Memphis consumers whose financial situation becomes dire might think about filing for bankruptcy. Federal bankruptcy statutes allow Tennessee debtors to put at least a temporary halt to collection activities. Unfortunately, many would-be filers prescribe to false narratives and misconceptions about bankruptcy. For example, some might not want to drag their spouses into the courts, although that would only be necessary when dealing with jointly-held debt. These and other myths could keep people from seeking a legal solution to their woes.
Several other myths might prevent someone from filing for Chapter 7 or 13. The notion that bankruptcy remains on credit reports forever would be another inaccurate assessment. After a set number of years, bankruptcy filings will disappear from a credit report.
Other misconceptions center on the belief that bankruptcy will involve liquidating all assets to pay creditors. That’s not true, as the courts won’t leave someone destitute with no home, car, or savings. Some assets are exempt. Be mindful that some debts are prioritized, meaning the debtor would still have to pay them.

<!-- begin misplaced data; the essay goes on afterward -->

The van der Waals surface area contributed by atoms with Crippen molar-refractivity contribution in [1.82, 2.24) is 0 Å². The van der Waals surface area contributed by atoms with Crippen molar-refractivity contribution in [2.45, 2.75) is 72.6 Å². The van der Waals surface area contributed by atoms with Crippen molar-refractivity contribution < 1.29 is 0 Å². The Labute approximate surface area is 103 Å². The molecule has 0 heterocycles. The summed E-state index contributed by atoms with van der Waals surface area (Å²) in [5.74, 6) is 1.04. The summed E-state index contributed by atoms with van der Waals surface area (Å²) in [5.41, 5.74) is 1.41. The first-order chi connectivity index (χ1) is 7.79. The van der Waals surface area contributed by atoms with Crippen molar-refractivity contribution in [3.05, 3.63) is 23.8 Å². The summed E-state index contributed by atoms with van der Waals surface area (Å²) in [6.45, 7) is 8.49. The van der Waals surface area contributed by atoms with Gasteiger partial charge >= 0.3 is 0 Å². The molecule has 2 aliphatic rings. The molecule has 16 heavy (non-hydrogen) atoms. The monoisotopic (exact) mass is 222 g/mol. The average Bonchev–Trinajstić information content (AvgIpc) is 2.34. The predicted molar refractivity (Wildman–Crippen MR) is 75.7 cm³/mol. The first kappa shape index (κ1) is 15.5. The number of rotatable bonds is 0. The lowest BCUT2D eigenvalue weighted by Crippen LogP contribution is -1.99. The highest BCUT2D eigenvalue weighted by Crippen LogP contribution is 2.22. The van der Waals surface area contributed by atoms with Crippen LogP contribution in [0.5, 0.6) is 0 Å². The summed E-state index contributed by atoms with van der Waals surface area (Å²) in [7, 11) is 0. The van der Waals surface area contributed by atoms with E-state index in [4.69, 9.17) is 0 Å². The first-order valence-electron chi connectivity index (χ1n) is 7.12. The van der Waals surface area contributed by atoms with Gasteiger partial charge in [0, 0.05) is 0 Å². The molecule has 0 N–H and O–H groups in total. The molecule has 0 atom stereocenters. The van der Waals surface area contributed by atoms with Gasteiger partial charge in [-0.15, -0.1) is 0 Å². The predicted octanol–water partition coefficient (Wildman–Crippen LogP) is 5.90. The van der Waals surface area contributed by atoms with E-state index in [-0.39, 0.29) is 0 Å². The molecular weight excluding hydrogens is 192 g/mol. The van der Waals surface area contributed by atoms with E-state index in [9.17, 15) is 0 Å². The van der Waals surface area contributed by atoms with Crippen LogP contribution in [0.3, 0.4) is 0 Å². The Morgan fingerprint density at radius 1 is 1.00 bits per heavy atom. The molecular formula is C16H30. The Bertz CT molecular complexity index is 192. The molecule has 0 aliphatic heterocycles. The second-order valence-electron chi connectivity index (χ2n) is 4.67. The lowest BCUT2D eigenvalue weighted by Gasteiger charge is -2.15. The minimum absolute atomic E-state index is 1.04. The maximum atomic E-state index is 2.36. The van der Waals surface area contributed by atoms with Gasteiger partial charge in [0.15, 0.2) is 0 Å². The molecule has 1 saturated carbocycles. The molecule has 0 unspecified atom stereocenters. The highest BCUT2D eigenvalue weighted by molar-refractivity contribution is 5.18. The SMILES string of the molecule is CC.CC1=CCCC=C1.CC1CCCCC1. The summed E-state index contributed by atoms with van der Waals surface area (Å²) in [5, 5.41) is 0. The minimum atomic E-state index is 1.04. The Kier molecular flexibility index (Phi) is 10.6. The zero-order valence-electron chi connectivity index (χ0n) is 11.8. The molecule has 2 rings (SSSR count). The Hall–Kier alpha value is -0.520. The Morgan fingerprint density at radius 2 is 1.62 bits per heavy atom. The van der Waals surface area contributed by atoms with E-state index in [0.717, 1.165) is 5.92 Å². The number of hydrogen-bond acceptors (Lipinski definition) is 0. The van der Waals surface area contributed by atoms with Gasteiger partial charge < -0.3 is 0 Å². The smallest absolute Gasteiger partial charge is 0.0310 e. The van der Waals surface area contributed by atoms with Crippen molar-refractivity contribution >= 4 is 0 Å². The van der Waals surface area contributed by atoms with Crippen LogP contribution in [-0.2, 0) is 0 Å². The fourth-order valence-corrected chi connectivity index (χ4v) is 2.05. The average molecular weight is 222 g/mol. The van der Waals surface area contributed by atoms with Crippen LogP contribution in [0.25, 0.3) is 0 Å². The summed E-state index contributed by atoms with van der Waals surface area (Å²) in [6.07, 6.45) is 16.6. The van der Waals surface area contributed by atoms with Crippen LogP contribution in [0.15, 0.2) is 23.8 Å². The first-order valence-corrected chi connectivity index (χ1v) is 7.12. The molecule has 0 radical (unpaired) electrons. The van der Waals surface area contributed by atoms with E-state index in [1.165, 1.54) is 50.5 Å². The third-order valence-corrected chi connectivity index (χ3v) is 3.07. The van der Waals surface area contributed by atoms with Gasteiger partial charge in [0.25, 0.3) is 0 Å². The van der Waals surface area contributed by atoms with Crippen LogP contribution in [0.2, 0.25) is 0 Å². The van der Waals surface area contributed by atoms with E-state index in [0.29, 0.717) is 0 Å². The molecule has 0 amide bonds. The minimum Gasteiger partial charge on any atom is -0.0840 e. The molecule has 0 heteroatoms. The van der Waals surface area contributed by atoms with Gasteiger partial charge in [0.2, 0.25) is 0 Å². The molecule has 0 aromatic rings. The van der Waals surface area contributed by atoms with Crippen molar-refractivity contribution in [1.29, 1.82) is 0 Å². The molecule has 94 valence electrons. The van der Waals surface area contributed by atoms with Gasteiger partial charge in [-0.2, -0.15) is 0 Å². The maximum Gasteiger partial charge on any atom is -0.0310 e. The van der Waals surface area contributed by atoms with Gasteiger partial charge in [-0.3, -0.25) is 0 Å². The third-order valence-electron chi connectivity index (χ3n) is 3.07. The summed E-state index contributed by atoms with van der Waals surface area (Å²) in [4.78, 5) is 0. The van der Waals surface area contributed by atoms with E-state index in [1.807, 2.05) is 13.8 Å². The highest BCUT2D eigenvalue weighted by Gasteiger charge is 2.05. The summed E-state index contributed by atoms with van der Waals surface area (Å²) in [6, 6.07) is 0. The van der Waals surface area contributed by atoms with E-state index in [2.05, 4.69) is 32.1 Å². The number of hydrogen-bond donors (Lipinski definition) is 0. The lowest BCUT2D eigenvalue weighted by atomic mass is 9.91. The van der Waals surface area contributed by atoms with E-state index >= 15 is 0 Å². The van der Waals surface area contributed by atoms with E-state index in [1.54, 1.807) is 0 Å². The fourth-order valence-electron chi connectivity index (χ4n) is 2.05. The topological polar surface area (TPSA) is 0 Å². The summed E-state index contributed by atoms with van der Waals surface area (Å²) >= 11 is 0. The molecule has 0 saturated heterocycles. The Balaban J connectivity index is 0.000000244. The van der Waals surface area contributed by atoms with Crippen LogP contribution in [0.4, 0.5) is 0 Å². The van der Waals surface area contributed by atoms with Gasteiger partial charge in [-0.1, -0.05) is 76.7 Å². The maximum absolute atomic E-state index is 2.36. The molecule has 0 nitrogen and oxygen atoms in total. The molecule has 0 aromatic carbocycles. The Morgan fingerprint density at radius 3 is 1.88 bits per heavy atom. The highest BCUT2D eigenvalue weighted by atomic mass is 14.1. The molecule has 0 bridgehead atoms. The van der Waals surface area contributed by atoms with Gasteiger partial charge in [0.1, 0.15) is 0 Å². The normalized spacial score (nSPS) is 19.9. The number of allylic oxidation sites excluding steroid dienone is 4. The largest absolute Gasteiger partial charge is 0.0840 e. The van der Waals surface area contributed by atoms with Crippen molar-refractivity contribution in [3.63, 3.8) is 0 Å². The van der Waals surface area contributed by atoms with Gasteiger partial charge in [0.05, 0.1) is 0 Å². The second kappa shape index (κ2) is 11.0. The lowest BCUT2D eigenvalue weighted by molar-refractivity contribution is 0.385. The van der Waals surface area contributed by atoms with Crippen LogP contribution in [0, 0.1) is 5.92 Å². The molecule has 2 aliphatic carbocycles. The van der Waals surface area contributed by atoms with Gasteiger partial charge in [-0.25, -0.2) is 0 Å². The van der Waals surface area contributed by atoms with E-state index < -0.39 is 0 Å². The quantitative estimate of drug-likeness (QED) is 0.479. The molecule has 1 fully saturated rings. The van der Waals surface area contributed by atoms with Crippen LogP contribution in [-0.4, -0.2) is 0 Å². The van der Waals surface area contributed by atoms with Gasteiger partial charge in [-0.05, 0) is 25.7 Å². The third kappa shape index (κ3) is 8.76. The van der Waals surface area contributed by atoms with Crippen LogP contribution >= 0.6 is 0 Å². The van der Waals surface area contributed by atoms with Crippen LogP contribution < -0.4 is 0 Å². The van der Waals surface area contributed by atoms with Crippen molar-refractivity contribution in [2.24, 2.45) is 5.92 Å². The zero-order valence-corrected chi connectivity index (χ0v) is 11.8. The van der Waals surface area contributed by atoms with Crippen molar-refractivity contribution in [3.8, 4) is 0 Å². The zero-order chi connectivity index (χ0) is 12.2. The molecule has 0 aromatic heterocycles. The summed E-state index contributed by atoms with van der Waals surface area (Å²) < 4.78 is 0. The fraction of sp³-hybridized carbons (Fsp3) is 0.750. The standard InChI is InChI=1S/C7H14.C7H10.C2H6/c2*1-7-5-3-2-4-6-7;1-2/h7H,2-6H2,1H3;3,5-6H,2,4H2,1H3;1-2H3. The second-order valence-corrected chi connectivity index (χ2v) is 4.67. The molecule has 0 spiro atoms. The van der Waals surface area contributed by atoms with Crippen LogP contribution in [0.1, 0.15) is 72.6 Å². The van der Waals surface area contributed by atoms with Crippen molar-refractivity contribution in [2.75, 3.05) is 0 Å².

Anyone who thinks bankruptcy won’t require the liquidation of any assets would be mistaken. After all, Chapter 7 involves liquidation bankruptcy. Some assets will undergo liquidation, but the debtor may not have to pay certain debts.
An approach to bankruptcy
Bankruptcy presents people with a chance to restart their lives financially. Yet, some persons fear that others will believe they found themselves in such a situation due to irresponsibility. Many people file for bankruptcy protection for reasons outside their control. Massive medical debt stands as a common reason.
Anyone considering bankruptcy may benefit from learning more about the process. Doing so could reveal information that counters troubling myths.